Care-O-bot, a German creation, is a similar aid to Giraff however it also comes with a three-finger hand, making its options a lot more varied. Team this ‘hand’ with a tracking system the Care-O-bot can fetch you a drink and put it down on the side table next to you. Marketed as an interactive butler this domestic helper reduces the need for a Carer and again emphasises independent living.

Quite apart from the 'robo-butler-esque' approach of GiraffPlus and Care-O-Bot, Paro is a therapeutic robot and initial adorable step towards artificial companions.

Instead of gaining social interaction from people Paro aims to stimulate and improve socialisation through interaction with a cartoon like baby seal.

Paro is not a perfect substitute to owning an animal, but it offers comfort almost similar to that of a pet, as it responds to greetings and demonstrates emotions, without the practical issues having a pet in older age can bring. It has a calming effect on patients, offering companionship and fun which can sometimes be hard to find.

Whilst speaking to the Guardian about Dementia patients in particular, Gail Mountain, professor of health service research at the University of Sheffield said,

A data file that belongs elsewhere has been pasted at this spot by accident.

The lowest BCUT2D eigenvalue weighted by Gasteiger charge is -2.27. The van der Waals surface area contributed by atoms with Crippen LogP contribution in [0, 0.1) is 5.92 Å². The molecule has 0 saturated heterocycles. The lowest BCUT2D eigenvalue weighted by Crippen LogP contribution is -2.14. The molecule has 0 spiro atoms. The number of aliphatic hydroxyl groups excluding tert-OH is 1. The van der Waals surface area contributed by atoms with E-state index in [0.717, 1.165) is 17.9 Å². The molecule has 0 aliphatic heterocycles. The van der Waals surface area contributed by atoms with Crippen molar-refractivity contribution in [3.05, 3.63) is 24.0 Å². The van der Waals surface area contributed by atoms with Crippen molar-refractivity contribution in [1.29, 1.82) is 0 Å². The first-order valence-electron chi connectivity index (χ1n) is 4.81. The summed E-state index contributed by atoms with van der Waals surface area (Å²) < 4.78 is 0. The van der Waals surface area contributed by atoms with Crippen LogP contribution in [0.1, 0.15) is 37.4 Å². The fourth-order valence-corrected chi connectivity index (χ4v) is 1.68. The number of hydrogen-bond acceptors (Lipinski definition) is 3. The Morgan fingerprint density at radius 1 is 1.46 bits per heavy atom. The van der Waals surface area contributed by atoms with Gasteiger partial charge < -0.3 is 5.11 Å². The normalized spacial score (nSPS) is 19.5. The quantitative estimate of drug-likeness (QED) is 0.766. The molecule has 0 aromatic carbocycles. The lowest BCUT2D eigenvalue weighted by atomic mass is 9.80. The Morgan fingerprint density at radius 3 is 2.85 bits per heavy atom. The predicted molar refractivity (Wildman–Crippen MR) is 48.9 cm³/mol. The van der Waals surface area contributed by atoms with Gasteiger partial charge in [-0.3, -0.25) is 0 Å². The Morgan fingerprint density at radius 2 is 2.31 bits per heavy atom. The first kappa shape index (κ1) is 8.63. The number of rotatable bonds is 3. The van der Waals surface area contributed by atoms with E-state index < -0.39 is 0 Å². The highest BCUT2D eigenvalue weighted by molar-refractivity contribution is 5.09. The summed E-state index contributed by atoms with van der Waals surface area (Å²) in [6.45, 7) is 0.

'My perspective is that anything that makes people feel comforted and more at ease with the world is worth it when people are in the later stages of dementia.'

Already being adopted by the NHS, this technology demonstrates how the UK is changing its approach to technology in the care sector.

Another solution supporting independent living that has come out of the research and development stage is Telecare from Centra Pulse.

Worn around the wrist or neck, it can be accompanied with a fall detector sensor or a GPS watch so family members and doctors can always be confident they will be able to react quickly should anything happen to a relative. What’s more Telecare can offer wider support with monitors which can raise the alarm for other issues like carbon monoxide and if you’ve forgotten to close the outside door. Find out more via their website or give them a call on 0300 123 3232.

With more research and money going into finding a better way to care for an ageing population, there are real hopes that changes can be implemented using technology to dramatically improve the experience of care for older people.